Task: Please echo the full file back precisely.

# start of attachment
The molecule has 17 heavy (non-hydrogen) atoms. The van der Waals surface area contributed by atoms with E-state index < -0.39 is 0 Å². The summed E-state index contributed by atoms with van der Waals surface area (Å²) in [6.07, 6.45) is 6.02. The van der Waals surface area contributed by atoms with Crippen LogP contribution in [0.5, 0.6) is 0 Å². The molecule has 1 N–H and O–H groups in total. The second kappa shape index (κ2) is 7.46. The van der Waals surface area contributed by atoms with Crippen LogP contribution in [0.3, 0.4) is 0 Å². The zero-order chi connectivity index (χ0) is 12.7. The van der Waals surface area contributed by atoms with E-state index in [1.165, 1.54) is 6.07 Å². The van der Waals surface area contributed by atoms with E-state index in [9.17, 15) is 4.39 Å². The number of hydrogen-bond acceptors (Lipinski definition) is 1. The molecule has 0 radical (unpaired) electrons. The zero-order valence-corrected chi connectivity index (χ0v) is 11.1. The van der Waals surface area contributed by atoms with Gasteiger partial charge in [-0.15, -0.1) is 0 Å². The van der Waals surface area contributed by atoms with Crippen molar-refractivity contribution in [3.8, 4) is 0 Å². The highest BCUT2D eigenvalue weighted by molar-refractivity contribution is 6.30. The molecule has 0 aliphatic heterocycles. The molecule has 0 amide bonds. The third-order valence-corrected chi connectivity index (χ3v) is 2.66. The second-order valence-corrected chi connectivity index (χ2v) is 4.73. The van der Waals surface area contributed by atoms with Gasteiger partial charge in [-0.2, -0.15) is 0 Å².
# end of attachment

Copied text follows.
The molecule has 17 heavy (non-hydrogen) atoms. The van der Waals surface area contributed by atoms with E-state index < -0.39 is 0 Å². The summed E-state index contributed by atoms with van der Waals surface area (Å²) in [6.07, 6.45) is 6.02. The van der Waals surface area contributed by atoms with Crippen LogP contribution in [0.5, 0.6) is 0 Å². The molecule has 1 N–H and O–H groups in total. The second kappa shape index (κ2) is 7.46. The van der Waals surface area contributed by atoms with Crippen LogP contribution in [0.3, 0.4) is 0 Å². The zero-order chi connectivity index (χ0) is 12.7. The van der Waals surface area contributed by atoms with E-state index in [1.165, 1.54) is 6.07 Å². The van der Waals surface area contributed by atoms with E-state index in [9.17, 15) is 4.39 Å². The number of hydrogen-bond acceptors (Lipinski definition) is 1. The molecule has 0 radical (unpaired) electrons. The zero-order valence-corrected chi connectivity index (χ0v) is 11.1. The van der Waals surface area contributed by atoms with Gasteiger partial charge in [-0.15, -0.1) is 0 Å². The van der Waals surface area contributed by atoms with Crippen molar-refractivity contribution in [3.8, 4) is 0 Å². The highest BCUT2D eigenvalue weighted by molar-refractivity contribution is 6.30. The molecule has 0 aliphatic heterocycles. The molecule has 0 amide bonds. The third-order valence-corrected chi connectivity index (χ3v) is 2.66. The second-order valence-corrected chi connectivity index (χ2v) is 4.73. The van der Waals surface area contributed by atoms with Gasteiger partial charge in [-0.2, -0.15) is 0 Å².